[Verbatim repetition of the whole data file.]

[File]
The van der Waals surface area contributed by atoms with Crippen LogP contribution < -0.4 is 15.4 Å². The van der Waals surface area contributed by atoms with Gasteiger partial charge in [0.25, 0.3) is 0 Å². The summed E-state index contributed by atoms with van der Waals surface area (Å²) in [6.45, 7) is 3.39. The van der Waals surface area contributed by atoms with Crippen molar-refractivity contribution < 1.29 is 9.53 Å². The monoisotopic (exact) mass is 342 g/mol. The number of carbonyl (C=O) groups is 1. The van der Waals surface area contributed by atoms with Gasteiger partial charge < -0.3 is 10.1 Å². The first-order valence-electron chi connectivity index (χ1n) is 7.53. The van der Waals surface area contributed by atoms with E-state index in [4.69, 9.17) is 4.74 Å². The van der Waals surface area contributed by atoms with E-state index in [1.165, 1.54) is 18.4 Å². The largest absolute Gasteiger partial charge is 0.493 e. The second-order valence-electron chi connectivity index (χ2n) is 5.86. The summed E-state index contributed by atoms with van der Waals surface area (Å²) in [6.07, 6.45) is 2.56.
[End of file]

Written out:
The van der Waals surface area contributed by atoms with Crippen LogP contribution < -0.4 is 15.4 Å². The van der Waals surface area contributed by atoms with Gasteiger partial charge in [0.25, 0.3) is 0 Å². The summed E-state index contributed by atoms with van der Waals surface area (Å²) in [6.45, 7) is 3.39. The van der Waals surface area contributed by atoms with Crippen molar-refractivity contribution < 1.29 is 9.53 Å². The monoisotopic (exact) mass is 342 g/mol. The number of carbonyl (C=O) groups is 1. The van der Waals surface area contributed by atoms with Gasteiger partial charge < -0.3 is 10.1 Å². The first-order valence-electron chi connectivity index (χ1n) is 7.53. The van der Waals surface area contributed by atoms with E-state index in [4.69, 9.17) is 4.74 Å². The van der Waals surface area contributed by atoms with E-state index in [1.165, 1.54) is 18.4 Å². The largest absolute Gasteiger partial charge is 0.493 e. The second-order valence-electron chi connectivity index (χ2n) is 5.86. The summed E-state index contributed by atoms with van der Waals surface area (Å²) in [6.07, 6.45) is 2.56.